I clap my hands over my mouth, but the sound has already escaped. The sky goes black and I hear a chorus of frogs begin to sing. Stupid! I tell myself. What a stupid thing to do! I wait, frozen, for the woods to come alive with assailants. Then I remember there’s almost no one left.
Peeta, who’s been wounded, is now my ally. Whatever doubts I’ve had about him dissipate because if either of us took the other’s life now we’d be pariahs when we returned to District 12. In fact, I know if I was watching I’d loathe any tribute who didn’t immediately ally with their district partner. Besides, it just makes sense to protect each other. And in my case – being one of the star-crossed lovers from District 12 – it’s an absolute requirement if I want any more help from sympathetic sponsors.
The star-crossed lovers… Peeta must have been playing that angle all along. Why else would the Gamemakers have made this unprecedented change in the rules? For two tributes to have a shot at winning, our “romance” must be so popular with the audience that condemning it would jeopardize the success of the Games. No thanks to me. All I’ve done is managed not to kill Peeta. But whatever he’s done in the arena, he must have the audience convinced it was to keep me alive. Shaking his head to keep me from running to the Cornucopia. Fighting Cato to let me escape. Even hooking up with the Careers must have been a move to protect me. Peeta, it turns out, has never been a danger to me.
The thought makes me smile. I drop my hands and hold my face up to the moonlight so the cameras can be sure to catch it.
So, who is there left to be afraid of? Foxface? The boy tribute from her district is dead. She’s operating alone, at night. And her strategy has been to evade, not attack. I don’t really think that, even if she heard my voice, she’d do anything but hope someone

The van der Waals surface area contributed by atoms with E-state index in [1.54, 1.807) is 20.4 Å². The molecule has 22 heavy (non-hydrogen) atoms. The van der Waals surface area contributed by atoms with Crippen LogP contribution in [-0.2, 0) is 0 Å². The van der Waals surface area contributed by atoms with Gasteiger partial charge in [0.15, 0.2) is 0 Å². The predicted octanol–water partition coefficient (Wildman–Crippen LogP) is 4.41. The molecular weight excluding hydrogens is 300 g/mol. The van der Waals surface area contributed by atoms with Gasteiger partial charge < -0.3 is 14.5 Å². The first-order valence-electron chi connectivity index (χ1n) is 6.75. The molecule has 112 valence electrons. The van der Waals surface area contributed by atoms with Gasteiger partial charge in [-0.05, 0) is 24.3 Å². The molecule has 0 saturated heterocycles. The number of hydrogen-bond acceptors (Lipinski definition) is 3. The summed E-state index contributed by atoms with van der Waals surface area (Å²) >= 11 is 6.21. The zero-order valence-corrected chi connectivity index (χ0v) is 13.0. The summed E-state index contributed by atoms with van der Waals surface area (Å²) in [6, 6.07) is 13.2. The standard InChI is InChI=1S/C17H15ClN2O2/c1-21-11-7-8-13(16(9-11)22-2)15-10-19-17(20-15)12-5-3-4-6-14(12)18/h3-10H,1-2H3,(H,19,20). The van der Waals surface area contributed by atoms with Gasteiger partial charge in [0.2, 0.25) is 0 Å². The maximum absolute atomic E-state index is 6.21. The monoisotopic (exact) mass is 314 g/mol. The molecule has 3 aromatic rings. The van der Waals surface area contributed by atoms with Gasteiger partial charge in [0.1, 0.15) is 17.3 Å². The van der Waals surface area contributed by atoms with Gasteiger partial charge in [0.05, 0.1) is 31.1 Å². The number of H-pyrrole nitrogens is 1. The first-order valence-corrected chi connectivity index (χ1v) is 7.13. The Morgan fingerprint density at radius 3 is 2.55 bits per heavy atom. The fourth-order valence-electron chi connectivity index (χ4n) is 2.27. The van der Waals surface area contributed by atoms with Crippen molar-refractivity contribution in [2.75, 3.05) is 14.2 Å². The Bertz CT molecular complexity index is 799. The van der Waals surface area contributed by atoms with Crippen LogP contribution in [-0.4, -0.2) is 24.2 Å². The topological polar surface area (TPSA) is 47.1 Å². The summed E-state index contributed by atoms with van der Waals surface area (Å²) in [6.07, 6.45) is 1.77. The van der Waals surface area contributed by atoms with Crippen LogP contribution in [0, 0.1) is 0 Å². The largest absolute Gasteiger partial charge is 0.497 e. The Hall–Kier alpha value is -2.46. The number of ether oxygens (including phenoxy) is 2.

else would kill me.
Then there’s Thresh. All right, he’s a distinct threat. But I haven’t seen him, not once, since the Games began. I think about how Foxface grew alarmed when she heard a sound at the site of the explosion. But she didn’t turn to the woods, she turned to whatever lies across from it. To that area of the arena that drops off into I don’t know what. I feel almost certain that the person she ran from was Thresh and that is his domain. He’d never have heard me from there and, even if he did, I’m up too high for someone his size to reach.
So that leaves Cato and the girl from District 2, who are now surely celebrating the new rule. They’re the only ones left who benefit from it besides Peeta and myself. Do I run from them now, on the chance they heard me call Peeta’s name? No, I think. Let them come. Let them come with their night-vision glasses and their heavy, branch-breaking bodies.
Right into the range of my arrows. But I know they won’t. If they didn’t come in daylight to my fire, they won’t risk what could be another trap at night. When they come, it will be on their own terms, not because I’ve let them know my whereabouts.
Stay put and get some sleep, Katniss, I instruct myself, although I wish I could start tracking Peeta now. Tomorrow, you’ll find him.
I do sleep, but in the morning I’m extra-cautious, thinking that while the Careers might hesitate to attack me in a tree, they’re completely capable of setting an ambush for me. I make sure to fully prepare myself for the day – eating a big breakfast, securing my pack, readying my weapons – before I descend.